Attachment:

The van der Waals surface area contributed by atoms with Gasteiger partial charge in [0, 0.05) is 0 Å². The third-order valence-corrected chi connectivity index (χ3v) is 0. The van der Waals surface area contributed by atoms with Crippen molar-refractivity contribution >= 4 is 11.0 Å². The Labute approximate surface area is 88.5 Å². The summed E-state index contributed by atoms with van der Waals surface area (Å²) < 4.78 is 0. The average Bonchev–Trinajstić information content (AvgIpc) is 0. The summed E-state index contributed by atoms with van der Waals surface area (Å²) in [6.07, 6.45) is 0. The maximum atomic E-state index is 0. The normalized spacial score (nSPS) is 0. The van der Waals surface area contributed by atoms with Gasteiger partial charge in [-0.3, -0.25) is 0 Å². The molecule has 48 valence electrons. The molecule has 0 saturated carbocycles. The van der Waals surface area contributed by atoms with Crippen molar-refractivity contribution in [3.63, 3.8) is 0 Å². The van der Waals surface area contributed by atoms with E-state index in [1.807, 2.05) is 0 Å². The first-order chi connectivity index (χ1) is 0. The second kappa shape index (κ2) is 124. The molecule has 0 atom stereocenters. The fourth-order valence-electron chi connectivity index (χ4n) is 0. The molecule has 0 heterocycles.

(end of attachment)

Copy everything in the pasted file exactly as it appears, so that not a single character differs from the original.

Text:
The van der Waals surface area contributed by atoms with Gasteiger partial charge in [0, 0.05) is 0 Å². The third-order valence-corrected chi connectivity index (χ3v) is 0. The van der Waals surface area contributed by atoms with Crippen molar-refractivity contribution >= 4 is 11.0 Å². The Labute approximate surface area is 88.5 Å². The summed E-state index contributed by atoms with van der Waals surface area (Å²) < 4.78 is 0. The average Bonchev–Trinajstić information content (AvgIpc) is 0. The summed E-state index contributed by atoms with van der Waals surface area (Å²) in [6.07, 6.45) is 0. The maximum atomic E-state index is 0. The normalized spacial score (nSPS) is 0. The van der Waals surface area contributed by atoms with Gasteiger partial charge in [-0.3, -0.25) is 0 Å². The molecule has 48 valence electrons. The molecule has 0 saturated carbocycles. The van der Waals surface area contributed by atoms with Crippen molar-refractivity contribution in [3.63, 3.8) is 0 Å². The van der Waals surface area contributed by atoms with E-state index in [1.807, 2.05) is 0 Å². The first-order chi connectivity index (χ1) is 0. The second kappa shape index (κ2) is 124. The molecule has 0 atom stereocenters. The fourth-order valence-electron chi connectivity index (χ4n) is 0. The molecule has 0 heterocycles.